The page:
Notice: some of the webinars’ videos aren’t available right now. We’re working to resolve this asap. Thanks for your patience and understanding.

Notice: some of the webinars’ videos aren’t available right now. We’re working to resolve this asap. Thanks for your patience and understanding.

Janice Lovelace, PhD

Janice Lovelace is a genealogical researcher, educator, author, and lecturer, with over thirty years of experience. She completed the Genealogy and Family History certificate at the University of Washington in 2012, the certificate program in genealogy at Boston University in 2013, and ProGen in 2014. Dr. Lovelace is a frequent speaker at international, national, and regional genealogy conferences as well as local societies on health and genetics, ethnic minority genealogy, and research methodology. She is an instructor at the Midwest African American Genealogical Institute (MAAGI). A retired college faculty member, Dr. Lovelace authored the National Genealogical Society’s online continuing education course African American Roots: A Historical Perspective. A freelance writer and photographer, she has a number of genealogy articles among her publications. A member of the Seattle Genealogical Society for many years, she has served in several board positions. She is also a member of Association of Professional Genealogists (APG), the Ohio Genealogical Society, Afro-American Historical and Genealogical Society (AAHGS), and the National Genealogical Society (NGS).

Janice's Upcoming Live Webinars (1)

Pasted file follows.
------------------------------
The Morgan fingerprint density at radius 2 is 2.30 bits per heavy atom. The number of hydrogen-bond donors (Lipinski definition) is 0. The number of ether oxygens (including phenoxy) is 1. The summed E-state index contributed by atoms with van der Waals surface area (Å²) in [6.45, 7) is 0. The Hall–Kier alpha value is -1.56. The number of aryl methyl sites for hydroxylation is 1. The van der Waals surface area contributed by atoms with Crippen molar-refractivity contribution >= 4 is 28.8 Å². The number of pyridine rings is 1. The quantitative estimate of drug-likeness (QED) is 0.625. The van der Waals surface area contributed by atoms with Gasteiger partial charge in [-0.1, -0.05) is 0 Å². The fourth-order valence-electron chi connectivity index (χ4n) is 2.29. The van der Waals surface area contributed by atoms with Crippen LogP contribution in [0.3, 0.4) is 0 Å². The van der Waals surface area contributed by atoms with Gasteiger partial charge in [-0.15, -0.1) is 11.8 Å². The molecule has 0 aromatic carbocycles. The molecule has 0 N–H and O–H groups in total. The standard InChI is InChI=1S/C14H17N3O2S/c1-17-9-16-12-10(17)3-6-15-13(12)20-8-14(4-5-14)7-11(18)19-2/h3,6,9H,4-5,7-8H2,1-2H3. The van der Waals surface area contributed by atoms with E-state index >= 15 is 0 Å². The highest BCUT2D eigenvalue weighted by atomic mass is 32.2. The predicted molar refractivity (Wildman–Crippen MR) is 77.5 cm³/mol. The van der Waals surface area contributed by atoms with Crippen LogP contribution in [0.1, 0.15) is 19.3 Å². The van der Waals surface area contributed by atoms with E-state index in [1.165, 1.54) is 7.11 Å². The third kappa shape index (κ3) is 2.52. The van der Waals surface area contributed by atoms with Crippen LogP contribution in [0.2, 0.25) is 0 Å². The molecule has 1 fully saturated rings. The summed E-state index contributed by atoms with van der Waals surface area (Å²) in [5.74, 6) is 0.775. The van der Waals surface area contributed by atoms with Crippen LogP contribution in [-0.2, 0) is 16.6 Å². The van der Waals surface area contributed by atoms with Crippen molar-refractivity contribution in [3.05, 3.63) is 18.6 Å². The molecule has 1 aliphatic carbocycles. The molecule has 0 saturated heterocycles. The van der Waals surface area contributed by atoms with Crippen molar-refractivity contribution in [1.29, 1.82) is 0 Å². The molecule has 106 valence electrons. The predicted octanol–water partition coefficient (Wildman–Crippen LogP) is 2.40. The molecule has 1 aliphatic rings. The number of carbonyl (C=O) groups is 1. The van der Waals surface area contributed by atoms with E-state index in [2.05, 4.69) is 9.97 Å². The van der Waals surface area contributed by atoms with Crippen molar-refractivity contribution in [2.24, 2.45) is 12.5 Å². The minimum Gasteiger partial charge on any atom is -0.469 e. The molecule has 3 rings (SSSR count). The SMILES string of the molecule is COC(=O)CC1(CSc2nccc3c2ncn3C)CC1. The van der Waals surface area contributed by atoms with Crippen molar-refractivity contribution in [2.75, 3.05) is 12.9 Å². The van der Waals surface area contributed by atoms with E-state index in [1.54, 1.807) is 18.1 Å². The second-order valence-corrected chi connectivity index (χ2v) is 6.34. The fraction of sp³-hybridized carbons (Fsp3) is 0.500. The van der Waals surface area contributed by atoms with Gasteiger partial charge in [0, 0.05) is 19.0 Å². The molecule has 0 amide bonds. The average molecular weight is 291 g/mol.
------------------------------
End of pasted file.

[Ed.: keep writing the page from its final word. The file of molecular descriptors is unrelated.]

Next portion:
Fri, August 5 2022: 18:00 UTC
African Americans Heading West
Fri, August 5 2022: 18:00 UTC
After the end of the Civil War in 1865, African Americans began leaving the areas where they had been enslaved. Many went to North to larger towns where work was more plentiful. But less discussed is that a number went West to farm, using the Homestead Act of 1862 to claim land of their own. Other settled in and helped develop some all-Black towns in Kansas and Oklahoma. Still others headed to the Pacific Coast for work. What can we find out about these settlers’ lives? Where can we find records?
After the end of the Civil War in 1865, African Americans began leaving the areas where they had been enslaved. Many went to North to larger towns where work was more plentiful. But less discussed is that a number went West to farm, using the Homestead Act of 1862 to claim land of their own. Other settled in and helped develop some all-Black towns in Kansas and Oklahoma. Still others headed to the Pacific Coast for work. What can we find out about these settlers’ lives? Where can we find records?
Fri, August 5 2022: 18:00 UTC

Janice's Webinars (5)